Bane (2011)

Directed By: James Eaves
Written By: James Eaves
Starring: Sophia Dawnay
  Tina Barnes
  Lisa Devlin
  Jonathan Sidgwick

Four women wake up in a “cell”, with no memory of who they are or how they got there. A creepy doctor informs them they’re part of an experiment – what, we do not know. The walls are electrified, the guards wear masks and something horrible is lurking somewhere in the darkness… something with a very big knife and a penchant for carving numbers into flesh…

Bane is an intriguing, badly-designed, loud, strange and lengthy little horror. It is a short film stretched to absurdity, an A Level drama project slapped out on film; it is an idea and nothing more. It should never have been made into a feature film, especially one that is 1 hour 50 minutes long. Yes, 1 hour and 50 minutes. It is simply too long.

Bane begins mundanely – four very distinct women (one smart hero, one aggressive, one nervous geek and one crying, wimpy twit) wonder where they are and why they’ve been held captive. They are forcibly questioned and thrown into gruelling psychological experiments, and for the most part it’s drudging, slow stuff. Then, at 40 minutes in, Bane gets weird. Very weird, and it peaks your interest after a very banal and expected beginning, until it spirals into all levels of absurdity and silliness as it cascades madly towards it’s conclusion.

Clearly made on a micro-budget – the set is a load of plastic sheeting pinned to some flimsy metal fencing and presented to us as an inescapable prison – Bane never pretends to be anything better than that. James Eaves does a very good job with the materials he has, and it’s directed / edited well throughout, but you wish someone had pumped some more money into it, because the cheapness is incredibly distracting. Some people will be sucked into this claustrophobic world and thoroughly enjoy it, but most will be left cold.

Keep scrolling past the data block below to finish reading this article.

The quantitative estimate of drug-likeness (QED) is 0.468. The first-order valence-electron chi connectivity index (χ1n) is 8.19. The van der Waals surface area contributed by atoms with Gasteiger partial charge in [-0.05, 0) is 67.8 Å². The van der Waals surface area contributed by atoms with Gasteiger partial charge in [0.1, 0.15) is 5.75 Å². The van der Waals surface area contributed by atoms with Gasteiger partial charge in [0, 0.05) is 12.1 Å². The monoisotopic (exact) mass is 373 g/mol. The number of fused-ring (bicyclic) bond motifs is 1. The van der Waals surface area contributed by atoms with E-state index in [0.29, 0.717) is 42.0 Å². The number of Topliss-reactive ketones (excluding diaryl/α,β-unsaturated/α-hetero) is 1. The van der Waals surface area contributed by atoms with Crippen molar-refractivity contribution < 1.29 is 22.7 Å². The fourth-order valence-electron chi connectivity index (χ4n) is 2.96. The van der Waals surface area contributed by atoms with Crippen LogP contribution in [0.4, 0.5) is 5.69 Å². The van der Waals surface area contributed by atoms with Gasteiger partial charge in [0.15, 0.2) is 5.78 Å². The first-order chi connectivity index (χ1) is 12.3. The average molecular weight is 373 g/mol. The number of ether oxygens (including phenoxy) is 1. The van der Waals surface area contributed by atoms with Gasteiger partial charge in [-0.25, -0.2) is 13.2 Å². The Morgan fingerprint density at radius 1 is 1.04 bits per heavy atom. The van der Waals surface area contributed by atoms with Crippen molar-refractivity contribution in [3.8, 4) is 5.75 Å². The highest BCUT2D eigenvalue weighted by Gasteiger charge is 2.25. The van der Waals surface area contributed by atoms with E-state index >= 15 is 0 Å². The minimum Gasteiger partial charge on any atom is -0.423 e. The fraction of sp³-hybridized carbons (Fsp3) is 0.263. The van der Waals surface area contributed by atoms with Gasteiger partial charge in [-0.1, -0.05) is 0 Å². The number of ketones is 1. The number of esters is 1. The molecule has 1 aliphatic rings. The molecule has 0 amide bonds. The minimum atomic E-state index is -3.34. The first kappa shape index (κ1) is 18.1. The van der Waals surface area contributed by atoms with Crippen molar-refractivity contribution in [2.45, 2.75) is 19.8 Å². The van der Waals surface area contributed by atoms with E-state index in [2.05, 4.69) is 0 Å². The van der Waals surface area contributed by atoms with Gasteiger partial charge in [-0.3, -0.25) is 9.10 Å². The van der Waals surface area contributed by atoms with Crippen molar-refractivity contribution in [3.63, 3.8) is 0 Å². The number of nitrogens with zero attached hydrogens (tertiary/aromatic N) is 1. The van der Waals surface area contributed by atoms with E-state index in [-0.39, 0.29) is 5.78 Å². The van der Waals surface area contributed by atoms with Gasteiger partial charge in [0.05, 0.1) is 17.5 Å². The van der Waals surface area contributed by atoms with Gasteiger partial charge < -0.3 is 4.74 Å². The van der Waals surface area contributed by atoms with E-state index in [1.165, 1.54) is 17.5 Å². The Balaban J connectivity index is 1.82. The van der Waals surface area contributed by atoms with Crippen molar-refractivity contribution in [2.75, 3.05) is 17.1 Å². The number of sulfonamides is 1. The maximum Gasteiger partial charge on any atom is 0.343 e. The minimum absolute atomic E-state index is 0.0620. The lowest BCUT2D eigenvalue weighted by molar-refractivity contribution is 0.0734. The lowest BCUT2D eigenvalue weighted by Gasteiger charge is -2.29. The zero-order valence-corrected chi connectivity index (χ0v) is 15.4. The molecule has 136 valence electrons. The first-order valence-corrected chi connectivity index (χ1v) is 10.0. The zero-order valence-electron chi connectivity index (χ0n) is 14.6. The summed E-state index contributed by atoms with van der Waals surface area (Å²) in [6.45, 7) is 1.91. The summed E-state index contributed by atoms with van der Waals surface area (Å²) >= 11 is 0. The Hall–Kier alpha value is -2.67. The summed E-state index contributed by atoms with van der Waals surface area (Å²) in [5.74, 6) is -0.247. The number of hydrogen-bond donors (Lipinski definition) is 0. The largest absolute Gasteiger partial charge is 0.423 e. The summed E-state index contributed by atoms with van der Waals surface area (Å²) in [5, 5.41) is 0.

The women’s captors are also absolutely ridiculous, featuring a creepy, hobbling doctor with a cane, some random extras in “biohazard suits” that’ve clearly been bought from B&Q’s redecorating department and a handsome guy with floppy brown hair in some camo trousers. It simply looks and feels incredibly cheap.

The majority of the acting is stilted and amateurish, meaning some of the more dramatic moments are laughably bad, and you chuckle awkwardly as people are hurt or killed, feeling sorry for the actresses involved. Where Eaves excels in directing, his script needs major work and the dialogue feels awkward and unrealistic (although this – too – could be the fault of the actors involved).

Admittedly, Bane has quite a few things going for it – Eaves regular Tina Barnes is superb, the sound is smartly intrusive, the premise is wondefully unique, it is surprisingly tense at times and you are forced to be intrigued simply because it’s absolutely baffling throughout. This is – again – due to Eaves’ clear passion for the material, but no matter how hard he tries he cannot polish this.

Overall Bane is tiresome but passionately made. It is transparently low-budget and woefully acted in places, and far far too long. When a horror film peaks the 100 minute mark it has to be compelling and stunning, but at 110 minutes Bane does not achieve this. It fails miserably to compel. Despite being genuinely intriguing, well directed and occasionally very tense, Bane is perhaps not worthy of your time… especially nearly two hours of it…

Rating: ★★★★☆☆☆☆☆☆

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